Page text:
Presentation on theme: "WHY TEACHERS ARE RIGHT TO PUSH FOR A TRIAL PERIOD Warwick Elley NATIONAL STANDARDS: A FOOLISH FORMULA FULL OF FUNDAMENTAL FLAWS, FAULTS AND FANCIFUL FORECASTS."— Presentation transcript:
WHY TEACHERS ARE RIGHT TO PUSH FOR A TRIAL PERIOD Warwick Elley NATIONAL STANDARDS: A FOOLISH FORMULA FULL OF FUNDAMENTAL FLAWS, FAULTS AND FANCIFUL FORECASTS
WHAT IS WRONG WITH NATIONAL STANDARDS? 1. The National Standards policy assumes “One Size Fits All”. BUT - each child should work to his/her own standard. 2. The Standards have been hastily prepared by committees, and untested for difficulty. 3. The wording of the Standards is vague and capable of many interpretations. 4. There is no research showing that NCEA Level 2 lines up with the progress levels indicated by the National Standards. 5. The sources that teachers make their judgements on will vary widely, making comparisons quite unfair. 6. The advice on moderating teacher judgements is naive, and ignores the problems which have dogged such policies.
7. When results are made public, league tables will follow, and many assessments will soon become “High Stakes”. 8. High Stakes testing for accountability in this way interferes with the formative value of assessment. 9. Teachers will feel pressured to waste time coaching their children on standardised tests, thus invalidating them. 10. Overseas experience shows that other key subjects in the curriculum will be downgraded. 11. Teaching will lose much of its spark and spontaneity, and children become bored. 12. Bright children and slow learners will be ignored, as gains in their achievements won’t be reflected in schools’ results. 13. Schools will be judged unfairly, as the assessments largely reflect the school’s socio- economic status, not progress made.
14.Overseas experience shows these policies do not reduce the size of the tail of under-achievement. 15.Many of the students who do not reach the standards will be judged and labelled as “failures”. 16. Dedicated teachers who work in low-decile schools will soon seek to move, rather than remain in a failing situation. 17. More teacher time will be spent on assessing, reporting and moderating, rather than teaching. 18. The “long tail” is dominated by ESOL pupils, Maori & Pasifika pupils, and others who are disabled or disturbed. Standards won’t change this. 19. This policy will require full cooperation of teachers. Most disapprove, so full cooperation is unlikely. 20.“Big Shake-Ups” always require a period of trial before implementation, as so many things can go wrong.
1. “ONE SIZE FITS ALL” All students are expected to be judged in relation to the same standard. BUT students vary enormously in backgrounds, interests and abilities. New Zealand has a cherished tradition of challenging all children at their current level. “The Government’s objective is that every person whatever his level of academic ability, whether rich or poor, in town or country, has a right to a free education, of the kind for which he is best fitted, and to the fullest extent of his powers”. There should be different standards for different students.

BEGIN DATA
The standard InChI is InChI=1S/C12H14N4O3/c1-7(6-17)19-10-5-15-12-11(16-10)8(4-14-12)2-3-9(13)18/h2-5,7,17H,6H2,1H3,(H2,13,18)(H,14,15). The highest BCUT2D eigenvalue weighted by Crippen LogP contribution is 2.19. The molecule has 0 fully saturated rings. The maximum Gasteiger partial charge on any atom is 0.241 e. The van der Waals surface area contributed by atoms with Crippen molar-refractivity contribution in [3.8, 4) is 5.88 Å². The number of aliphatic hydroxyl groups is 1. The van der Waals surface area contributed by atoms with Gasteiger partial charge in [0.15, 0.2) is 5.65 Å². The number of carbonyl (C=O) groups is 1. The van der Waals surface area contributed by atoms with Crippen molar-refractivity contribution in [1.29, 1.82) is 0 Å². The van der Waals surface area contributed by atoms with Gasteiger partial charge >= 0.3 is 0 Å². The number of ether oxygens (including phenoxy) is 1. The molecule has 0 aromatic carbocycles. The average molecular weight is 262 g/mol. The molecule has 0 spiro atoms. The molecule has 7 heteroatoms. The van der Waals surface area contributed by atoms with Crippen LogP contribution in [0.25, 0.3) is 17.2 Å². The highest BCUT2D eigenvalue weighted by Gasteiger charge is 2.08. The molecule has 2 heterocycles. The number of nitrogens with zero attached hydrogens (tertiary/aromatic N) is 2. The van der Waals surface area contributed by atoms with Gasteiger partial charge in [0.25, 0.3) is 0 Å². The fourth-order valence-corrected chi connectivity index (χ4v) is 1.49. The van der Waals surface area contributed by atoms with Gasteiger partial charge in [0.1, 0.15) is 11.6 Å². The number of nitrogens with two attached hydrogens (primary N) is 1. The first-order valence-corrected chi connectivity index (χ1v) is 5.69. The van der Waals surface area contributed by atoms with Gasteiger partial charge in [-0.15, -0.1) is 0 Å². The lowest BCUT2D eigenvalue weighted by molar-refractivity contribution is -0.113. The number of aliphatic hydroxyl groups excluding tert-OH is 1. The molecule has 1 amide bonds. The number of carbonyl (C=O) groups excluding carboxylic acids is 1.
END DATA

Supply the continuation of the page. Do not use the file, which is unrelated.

2. THE STANDARDS ARE NOT “CLEAR” The Standards were prepared in haste by Committees and are untested for difficulty. The description of the Standards is full of vague words and relative terms. Teachers will disagree over whether their students have attained the Standard or not. Parents will not get the simple “Plunket-Style” reports they are expecting.
SOME CLEAR STANDARDS CAN THROW THE SHOT PUT 18 METRES. CAN RUN 1500 METRES IN 3 MINS 52 SECS.
MORE CLEAR STANDARDS CAN RECITE THE ALPHABET CAN COUNT TO 20 ALPH
NATIONAL STANDARD FOR YEAR 4 READING “By the end of Year 4 students will read, respond to and think critically about texts in order to meet the reading demands of the NZ Reading Curriculum. Students will locate and evaluate information and ideas within texts appropriate to their level, as they generate and answer questions to meet specific learning purposes....”
WHAT IS WRONG WITH THIS STANDARD? 1. It does not state how well they should read the texts. 2. It does not state how difficult the texts need to be. 3. It does not tell how difficult the questions are that assess the student’s ability. 4. It does not tell how well they should evaluate the text.
FURTHER GUIDANCE FOR TEACHERS The texts used for assessing will often include: Some abstract ideas Some implicit ideas, to be worked out by inference. Straightforward text structures Some compound and complex sentences Some unfamiliar words and phrases Other visual language features Figurative language (similes, metaphors, etc)
WHETHER A CHILD REACHES A STANDARD DEPENDS ON : - 1) the difficulty of the text chosen 2) whether the child has seen it before. 3) whether they have time to read it before the test. 4) whether they read it aloud or silently. 5) whether they’re assessed by their teacher or a stranger 6) whether the questions are literal or inferential. 7) whether the questions are multi-choice or open-ended 8) whether they are arranged in the same order as in the text. 9) whether they are arranged from easy to hard. 10) whether they are answered orally or in writing. 11) how harshly the teacher marks the answers.
EXAMPLE OF HOW PASS RATES VARY Miss Latham, Principal of Dymchurch Country School, UK. Tested 58 Yr 2 pupils 3 times, for National Standards trials. She selected passages from 3 different books from a prescribed list for Yr 2. She prepared comprehension questions on each and tested each child individually. On Book 1, 90% of the pupils passed the standard. On Book 2, 72% of the pupils passed the standard. On Book 3, 38% of the pupils passed the standard. Which result should she report to the Board?